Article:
Violinist Darragh Morgan Profiled

Source: Bandcamp Daily.

Though he first picked up the violin in the context of Irish traditional music, and undertook classical music studies at Guildhall School of Music and Drama in London, Darragh Morgan has long specialized in “new music.” It’s a vague term that encompasses 20th and 21st century music for orchestral and chamber instruments, but can also incorporate virtually anything else.

Morgan’s latest album, For Violin and Electronics, is exactly what it says on the cover: six pieces, all by living composers, on which his instrument either converses with, floats in and around, or battles with electronic soundscapes that can be quite beautiful, or abstract and harsh, sometimes shifting from one to the other at a moment’s notice. “All the tracks have a fully notated, often virtuosic, live violin part which I had to approach learning just as I would Beethoven’s Violin Concerto,” Morgan says.

William Parker Profiled Ahead of Vision Festival

English: Photography of William Parker at Jazz...

Source: Village Voice.

William Parker settles in at a round table in his East Village apartment. It’s a Sunday afternoon, and he’s just arrived home from a string of European dates with his organ quartet, two of them in Italy, a country where Parker performs so often that he’s recognized in the street. In a couple of days he’ll head north to Tufts University for a performance and symposium on art, race, and politics. Not long after, he’ll be off to Peru to play with folk musicians. But today is for family and practicing.

Lou Harrison Profiled

Lou Harrison

Source: NPR.

When it comes to exploring music from other cultures, our ears are open wider now than ever before, thanks in part to YouTube and streaming services. But there’s someone else to thank: composer Lou Harrison, who was born 100 years ago on May 14, 1917. Often called an “American maverick,” Harrison blended Eastern and Western traditions in his music, practicing a kind of “cross-culturalism” long before it was fashionable.

Harrison was born in Portland, Ore., and the Asian decor his mother chose for their home was his first window into the East. Later, when the family moved to San Francisco, Harrison the teenager spent his nights at the opera. Not Puccini or Verdi — the Chinese opera. Eventually, you could hear Asia bubbling up in his music.

Suzanne Ciani Interviewed and Profiled

Source: The Guardian.

It might not seem so much of a stretch any more, but imagine spending your entire life in a tempestuous relationship with a machine. Not a sleek smartphone or tablet – we’ve seen how that can escalate in Spike Jonze’s Her. Instead picture a tapestry of tangled multicoloured wires, knobs and buttons, a bulky modular synthesizer otherwise known as the Buchla. Suzanne Ciani has spent much of her career testing the limits of one of these cumbersome instruments. So dedicated to its oscillating drones, burbles and bleeps did she become that has jokingly referred to the Buchla as “her boyfriend”. At times that affair was “traumatic”, she says now, down the phone from her studio in the Californian coastal enclave of Bolinas, sounding like both Marilyn Monroe and a Woodstock hippie. “Technology’s always very risky – you never know when it might break.”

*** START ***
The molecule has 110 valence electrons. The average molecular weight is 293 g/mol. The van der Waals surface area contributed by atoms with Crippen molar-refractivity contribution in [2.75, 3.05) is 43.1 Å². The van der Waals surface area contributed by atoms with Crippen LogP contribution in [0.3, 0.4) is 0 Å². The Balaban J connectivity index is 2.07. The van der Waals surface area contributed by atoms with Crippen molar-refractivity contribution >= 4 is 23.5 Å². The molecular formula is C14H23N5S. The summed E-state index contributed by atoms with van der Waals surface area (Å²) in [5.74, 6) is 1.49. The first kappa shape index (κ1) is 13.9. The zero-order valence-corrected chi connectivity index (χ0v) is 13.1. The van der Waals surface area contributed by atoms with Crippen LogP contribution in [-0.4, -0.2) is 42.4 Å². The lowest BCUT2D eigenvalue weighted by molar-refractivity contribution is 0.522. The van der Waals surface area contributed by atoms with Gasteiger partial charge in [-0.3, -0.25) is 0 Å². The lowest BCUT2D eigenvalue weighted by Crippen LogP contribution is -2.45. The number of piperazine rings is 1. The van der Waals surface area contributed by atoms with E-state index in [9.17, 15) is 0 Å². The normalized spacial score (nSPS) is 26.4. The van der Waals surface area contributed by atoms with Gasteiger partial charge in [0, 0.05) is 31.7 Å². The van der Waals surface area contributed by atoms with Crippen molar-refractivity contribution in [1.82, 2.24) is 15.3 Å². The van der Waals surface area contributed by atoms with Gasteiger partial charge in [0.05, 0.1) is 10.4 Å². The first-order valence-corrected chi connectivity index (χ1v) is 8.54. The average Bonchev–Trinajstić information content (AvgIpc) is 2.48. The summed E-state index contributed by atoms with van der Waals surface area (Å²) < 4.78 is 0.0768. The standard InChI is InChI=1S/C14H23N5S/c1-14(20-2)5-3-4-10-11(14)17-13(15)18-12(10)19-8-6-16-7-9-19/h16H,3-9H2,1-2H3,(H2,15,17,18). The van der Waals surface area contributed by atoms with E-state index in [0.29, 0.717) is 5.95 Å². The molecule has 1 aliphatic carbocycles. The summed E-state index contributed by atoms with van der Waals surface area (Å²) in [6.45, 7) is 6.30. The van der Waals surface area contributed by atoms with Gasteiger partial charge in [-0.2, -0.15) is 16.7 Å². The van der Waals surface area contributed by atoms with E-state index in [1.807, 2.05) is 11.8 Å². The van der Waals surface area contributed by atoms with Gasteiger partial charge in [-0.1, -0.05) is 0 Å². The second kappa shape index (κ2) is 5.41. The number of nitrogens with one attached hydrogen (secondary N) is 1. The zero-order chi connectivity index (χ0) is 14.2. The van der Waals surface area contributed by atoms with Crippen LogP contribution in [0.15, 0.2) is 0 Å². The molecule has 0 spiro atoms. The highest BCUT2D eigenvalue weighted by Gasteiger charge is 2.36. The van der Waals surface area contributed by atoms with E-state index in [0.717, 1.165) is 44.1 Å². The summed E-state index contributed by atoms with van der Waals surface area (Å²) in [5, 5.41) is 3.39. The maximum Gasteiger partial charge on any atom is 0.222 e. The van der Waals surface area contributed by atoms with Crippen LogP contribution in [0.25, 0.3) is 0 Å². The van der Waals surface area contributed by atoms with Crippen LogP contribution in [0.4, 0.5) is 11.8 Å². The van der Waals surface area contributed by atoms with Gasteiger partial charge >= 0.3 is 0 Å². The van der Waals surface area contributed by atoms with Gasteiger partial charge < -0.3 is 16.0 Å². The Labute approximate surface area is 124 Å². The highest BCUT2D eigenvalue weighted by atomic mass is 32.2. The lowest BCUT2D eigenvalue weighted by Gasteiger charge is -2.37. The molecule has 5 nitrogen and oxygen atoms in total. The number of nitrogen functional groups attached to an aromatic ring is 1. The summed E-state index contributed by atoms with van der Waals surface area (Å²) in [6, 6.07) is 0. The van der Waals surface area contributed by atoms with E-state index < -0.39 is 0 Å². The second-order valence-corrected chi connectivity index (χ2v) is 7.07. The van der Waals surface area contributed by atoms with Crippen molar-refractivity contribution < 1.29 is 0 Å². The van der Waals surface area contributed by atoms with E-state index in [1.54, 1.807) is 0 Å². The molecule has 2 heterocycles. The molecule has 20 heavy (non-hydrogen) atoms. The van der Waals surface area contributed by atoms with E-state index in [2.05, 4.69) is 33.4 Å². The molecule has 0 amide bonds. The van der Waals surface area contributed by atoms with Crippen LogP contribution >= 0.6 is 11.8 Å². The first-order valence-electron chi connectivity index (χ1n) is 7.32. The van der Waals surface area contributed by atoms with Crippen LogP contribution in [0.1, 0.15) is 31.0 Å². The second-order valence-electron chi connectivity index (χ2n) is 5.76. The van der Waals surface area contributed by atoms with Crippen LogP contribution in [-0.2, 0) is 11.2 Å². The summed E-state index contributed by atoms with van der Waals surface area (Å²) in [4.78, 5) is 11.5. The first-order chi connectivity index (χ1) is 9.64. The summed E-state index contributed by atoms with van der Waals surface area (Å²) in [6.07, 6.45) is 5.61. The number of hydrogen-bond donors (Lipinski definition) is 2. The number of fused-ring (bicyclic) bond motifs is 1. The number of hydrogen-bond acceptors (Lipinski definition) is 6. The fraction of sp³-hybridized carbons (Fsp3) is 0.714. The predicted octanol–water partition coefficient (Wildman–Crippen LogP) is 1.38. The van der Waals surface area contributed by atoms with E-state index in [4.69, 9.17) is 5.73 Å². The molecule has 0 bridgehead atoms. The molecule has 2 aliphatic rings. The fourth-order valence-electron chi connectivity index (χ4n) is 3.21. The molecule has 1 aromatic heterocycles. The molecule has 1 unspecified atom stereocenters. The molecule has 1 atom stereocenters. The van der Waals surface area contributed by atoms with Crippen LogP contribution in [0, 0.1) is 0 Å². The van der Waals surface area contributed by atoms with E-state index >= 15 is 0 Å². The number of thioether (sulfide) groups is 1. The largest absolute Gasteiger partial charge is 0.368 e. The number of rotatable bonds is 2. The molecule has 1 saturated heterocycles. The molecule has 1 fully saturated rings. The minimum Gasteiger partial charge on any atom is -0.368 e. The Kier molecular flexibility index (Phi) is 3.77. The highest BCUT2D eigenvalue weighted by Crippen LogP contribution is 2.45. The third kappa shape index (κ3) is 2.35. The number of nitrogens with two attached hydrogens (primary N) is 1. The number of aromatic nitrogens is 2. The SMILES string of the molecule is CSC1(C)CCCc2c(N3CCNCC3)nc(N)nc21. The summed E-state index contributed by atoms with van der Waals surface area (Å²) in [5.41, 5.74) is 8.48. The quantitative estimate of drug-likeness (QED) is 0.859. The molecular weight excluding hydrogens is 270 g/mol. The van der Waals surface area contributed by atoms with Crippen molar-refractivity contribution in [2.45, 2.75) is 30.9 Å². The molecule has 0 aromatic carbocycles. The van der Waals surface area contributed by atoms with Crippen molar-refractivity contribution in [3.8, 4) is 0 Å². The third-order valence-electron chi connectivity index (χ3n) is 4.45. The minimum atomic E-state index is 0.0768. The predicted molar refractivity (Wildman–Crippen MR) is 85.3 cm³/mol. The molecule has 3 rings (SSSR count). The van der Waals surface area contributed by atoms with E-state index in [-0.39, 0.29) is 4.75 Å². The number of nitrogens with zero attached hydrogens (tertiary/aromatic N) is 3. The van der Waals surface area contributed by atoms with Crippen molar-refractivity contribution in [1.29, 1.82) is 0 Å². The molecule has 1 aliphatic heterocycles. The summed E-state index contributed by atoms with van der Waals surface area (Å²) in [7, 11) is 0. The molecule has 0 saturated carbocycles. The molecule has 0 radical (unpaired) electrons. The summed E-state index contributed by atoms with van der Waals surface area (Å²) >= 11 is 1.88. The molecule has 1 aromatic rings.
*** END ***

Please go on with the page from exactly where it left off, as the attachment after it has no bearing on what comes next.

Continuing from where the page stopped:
George Crumb Profiled

Source: philly.com.

It’s a big week for music about paintings. In Philadelphia, Dirk Brossé and the Chamber Orchestra of Philadelphia have been readying Brosse’s Pictures at an Exhibition for this weekend’s premiere. And at Washington’s National Gallery of Art last Sunday, veteran Philadelphia composer George Crumb listened from the audience to the premiere of his Metamorphoses Book I, a cycle of piano works based on his favorite paintings.

Crumb’s work crossed new boundaries. Performed for the Washington audience by keyboardist Margaret Leng Tan, Metamorphoses showed that the 87-year-old composer — long retired from the University of Pennsylvania and now living quietly in Media — still has the power to drive some listeners to premature exits. But mostly, his work had audience members too entranced to leave the East Building Auditorium when it was over. Even after extended clapping, they lingered.

Chris Pitsiokos Profiled

Source: Bandcamp Daily.

On any given night, at one of the many venues favored by New York City’s vibrant DIY experimental jazz scene, chances are good that firebrand saxophonist Chris Pitsiokos will be on stage, turning the room inside-out.

A tireless composer and improviser, Pitsiokos’s mushrooming catalog contains nods to both the bebop swing and the ’80s electric jazz of Ornette Coleman. There are also traces of John Zorn’s full-scale eclecticism, Peter Brötzmann’s gale-force heft, the nihilistic noise of Lydia Lunch, and The Flying Luttenbachers’ “brutal prog.” It’s no wonder the 20-something-year-old Pitsiokos has helped spearhead the nascent movement of fellow outliers shaping Brooklyn’s jazz underground.